MS: I think, now that the film is done, the viewer can just press play, and we don’t need to be there to guide them. Zack had goals, but he never really got overwhelmed or starstruck. He wanted to be an actor his whole life. Having someone like Taika Waititi come up to him and tell him that he really loved his movie is cool for him. I also don’t think it phases him. In the last two weeks, I’ve seen him go up to Brad Pitt and Adam Driver and Jamie Foxx and have really connected conversations. I think it’s because he respects the work, and he’s done the work.
AD: He exudes this unshakable confidence that is really refreshing to see. It must be great to work with him.
MS: Yes, it’s really inspiring. He’s a really remarkable human being with a unique set of skills and he was a leader on set. He led the community. He grabbed the bullhorn from the first AD between scenes and gave people toasts and gave people hugs. It wasn’t cheesy—or maybe it was—but it felt good, you know?
MS: There’s a lot of people that love him and want him to have a place in the entertainment industry. It will be fun to see how hew grows and shifts.
AD: And it must be really interesting to see what a director who doesn’t have that history with him can help him accomplish.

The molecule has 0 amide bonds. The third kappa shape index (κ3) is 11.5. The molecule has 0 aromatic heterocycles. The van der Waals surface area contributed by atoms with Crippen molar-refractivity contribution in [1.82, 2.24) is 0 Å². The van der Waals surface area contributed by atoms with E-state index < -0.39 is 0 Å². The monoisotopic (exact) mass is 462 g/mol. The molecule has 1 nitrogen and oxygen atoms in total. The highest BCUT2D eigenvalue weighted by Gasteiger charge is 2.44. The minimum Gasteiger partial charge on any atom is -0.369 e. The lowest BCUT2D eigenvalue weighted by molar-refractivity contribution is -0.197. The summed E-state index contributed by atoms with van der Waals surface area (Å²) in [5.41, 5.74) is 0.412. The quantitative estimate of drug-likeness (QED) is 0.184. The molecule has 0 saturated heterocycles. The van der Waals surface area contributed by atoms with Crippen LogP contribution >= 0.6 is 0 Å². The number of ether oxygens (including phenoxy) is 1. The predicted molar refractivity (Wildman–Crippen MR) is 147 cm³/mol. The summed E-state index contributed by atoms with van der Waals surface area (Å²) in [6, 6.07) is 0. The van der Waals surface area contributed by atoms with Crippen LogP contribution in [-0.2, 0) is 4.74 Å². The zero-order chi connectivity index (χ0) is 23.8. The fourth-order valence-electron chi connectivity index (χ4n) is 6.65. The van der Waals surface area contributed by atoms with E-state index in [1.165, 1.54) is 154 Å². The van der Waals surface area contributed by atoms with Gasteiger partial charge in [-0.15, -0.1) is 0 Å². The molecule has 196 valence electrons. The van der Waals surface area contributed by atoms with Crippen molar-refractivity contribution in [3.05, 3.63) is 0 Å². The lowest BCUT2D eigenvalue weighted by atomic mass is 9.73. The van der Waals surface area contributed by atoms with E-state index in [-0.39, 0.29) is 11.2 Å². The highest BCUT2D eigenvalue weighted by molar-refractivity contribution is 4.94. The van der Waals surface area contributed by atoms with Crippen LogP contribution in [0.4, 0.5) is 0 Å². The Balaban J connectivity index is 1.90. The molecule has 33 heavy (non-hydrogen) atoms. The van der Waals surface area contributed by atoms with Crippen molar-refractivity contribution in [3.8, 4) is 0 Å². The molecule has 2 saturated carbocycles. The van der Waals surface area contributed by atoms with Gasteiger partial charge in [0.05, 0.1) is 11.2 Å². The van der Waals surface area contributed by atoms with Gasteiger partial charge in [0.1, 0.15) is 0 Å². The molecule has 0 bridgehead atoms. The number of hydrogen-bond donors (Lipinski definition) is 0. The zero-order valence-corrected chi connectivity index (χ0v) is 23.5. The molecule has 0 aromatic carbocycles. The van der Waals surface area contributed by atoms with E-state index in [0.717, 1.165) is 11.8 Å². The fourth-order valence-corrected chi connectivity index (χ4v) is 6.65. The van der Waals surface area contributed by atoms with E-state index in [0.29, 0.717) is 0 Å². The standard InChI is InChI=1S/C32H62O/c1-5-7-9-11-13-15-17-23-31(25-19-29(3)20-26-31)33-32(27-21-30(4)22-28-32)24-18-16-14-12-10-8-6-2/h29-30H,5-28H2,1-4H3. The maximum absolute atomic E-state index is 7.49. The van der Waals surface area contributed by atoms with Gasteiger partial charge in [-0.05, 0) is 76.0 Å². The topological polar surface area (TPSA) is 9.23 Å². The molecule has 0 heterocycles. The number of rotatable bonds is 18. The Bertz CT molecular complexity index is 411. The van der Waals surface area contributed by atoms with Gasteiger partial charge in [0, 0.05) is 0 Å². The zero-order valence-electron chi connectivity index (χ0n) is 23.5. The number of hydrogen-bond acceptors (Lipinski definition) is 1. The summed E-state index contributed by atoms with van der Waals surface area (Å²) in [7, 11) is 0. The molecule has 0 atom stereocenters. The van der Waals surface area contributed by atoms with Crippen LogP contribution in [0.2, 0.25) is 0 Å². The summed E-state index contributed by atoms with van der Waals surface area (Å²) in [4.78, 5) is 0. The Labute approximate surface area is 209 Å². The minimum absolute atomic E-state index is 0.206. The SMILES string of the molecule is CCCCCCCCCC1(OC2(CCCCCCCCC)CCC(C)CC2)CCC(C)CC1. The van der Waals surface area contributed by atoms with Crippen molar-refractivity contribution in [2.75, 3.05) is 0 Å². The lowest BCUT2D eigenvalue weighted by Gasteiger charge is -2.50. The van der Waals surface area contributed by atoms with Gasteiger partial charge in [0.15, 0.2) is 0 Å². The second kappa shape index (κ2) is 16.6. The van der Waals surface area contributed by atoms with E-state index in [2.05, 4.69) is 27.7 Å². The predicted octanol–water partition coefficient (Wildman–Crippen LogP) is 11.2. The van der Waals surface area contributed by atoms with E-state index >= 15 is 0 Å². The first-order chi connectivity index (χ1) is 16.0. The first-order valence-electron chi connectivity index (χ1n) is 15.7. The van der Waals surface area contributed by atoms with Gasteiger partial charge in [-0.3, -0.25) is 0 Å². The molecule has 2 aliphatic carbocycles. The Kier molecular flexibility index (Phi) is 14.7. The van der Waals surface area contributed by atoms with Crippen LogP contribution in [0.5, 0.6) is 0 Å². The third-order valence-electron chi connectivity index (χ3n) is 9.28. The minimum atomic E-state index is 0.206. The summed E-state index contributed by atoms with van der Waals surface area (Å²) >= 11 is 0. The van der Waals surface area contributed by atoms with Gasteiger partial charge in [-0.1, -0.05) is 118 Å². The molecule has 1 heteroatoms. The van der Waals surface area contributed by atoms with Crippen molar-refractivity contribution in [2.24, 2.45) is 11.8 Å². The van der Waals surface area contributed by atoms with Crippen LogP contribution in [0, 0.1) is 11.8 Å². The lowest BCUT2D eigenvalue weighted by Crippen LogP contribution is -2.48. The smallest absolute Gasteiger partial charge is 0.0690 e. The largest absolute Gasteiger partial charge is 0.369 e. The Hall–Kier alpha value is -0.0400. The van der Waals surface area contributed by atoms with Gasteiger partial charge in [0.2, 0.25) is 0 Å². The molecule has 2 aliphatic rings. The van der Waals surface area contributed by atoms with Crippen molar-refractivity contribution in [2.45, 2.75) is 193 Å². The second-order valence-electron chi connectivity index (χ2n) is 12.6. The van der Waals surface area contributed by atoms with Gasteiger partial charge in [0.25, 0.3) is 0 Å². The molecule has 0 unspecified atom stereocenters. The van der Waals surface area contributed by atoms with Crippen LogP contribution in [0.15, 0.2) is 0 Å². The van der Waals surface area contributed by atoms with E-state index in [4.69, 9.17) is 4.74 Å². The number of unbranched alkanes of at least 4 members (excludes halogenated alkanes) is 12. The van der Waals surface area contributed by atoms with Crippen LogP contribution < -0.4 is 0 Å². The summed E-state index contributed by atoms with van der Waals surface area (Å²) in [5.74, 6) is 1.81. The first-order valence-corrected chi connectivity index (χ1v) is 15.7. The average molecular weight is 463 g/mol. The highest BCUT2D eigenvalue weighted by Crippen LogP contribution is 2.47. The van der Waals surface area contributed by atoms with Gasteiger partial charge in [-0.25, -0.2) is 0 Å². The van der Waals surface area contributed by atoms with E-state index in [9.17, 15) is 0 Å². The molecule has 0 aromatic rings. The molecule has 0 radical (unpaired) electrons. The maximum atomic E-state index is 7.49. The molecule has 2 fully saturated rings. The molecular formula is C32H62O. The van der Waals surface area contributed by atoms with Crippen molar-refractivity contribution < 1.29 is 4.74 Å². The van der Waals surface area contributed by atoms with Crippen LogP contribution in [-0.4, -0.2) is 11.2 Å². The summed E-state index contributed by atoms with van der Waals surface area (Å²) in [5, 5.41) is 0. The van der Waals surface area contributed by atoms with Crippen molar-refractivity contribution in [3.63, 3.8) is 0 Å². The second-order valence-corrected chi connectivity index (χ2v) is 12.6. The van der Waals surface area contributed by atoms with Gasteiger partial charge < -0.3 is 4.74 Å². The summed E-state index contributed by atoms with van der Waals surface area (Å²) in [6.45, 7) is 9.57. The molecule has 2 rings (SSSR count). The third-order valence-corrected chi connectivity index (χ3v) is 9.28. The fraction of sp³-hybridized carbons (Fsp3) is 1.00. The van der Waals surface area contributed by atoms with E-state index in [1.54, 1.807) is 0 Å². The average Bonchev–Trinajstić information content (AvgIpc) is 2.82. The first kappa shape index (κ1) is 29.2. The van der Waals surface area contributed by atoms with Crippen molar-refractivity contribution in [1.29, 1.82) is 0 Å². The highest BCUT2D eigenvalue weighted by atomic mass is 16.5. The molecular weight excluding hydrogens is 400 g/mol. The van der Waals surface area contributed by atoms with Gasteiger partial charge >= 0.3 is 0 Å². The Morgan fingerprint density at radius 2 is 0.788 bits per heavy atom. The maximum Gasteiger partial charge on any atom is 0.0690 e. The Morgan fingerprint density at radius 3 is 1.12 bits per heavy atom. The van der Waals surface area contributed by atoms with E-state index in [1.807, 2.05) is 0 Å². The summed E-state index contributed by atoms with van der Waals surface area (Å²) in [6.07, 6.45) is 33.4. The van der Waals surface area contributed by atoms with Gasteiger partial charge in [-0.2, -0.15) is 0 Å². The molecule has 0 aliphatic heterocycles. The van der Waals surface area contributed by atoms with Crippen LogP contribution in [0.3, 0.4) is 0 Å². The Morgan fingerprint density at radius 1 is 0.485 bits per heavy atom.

TN: Yes, totally.
AD: I read that you guys would play music before filming a scene. How do you think that would drive the emotional beats or energy.
MS: Film is such a multimedia mix of performance and cameras and and music and sound design, and we write knowing that. We make playlists to write to or loop a song for 3 hours while writing, and it almost plays into the rhythm of the dialogue. On set, it kind of plays into that. It’s not always intentional, but we’d think, ‘Well, we gotta loop that song now.’
AD: I love that.
MS: We’d have a boombox, and Shia really gravitated towards that and got the vibe. It was about communicating the tone of the scene or themes without words.
AD: It has to help drive intentions. Maybe more people should do that?
TN: You never want a director to just give you line readings. If you have a vibe setter, you’re going to get there better than anyone else can tell you.
MS: And the cool thing about doing it on set with a boombox is that you’re the thermostat. You set the temperature for the scene. We share that energy.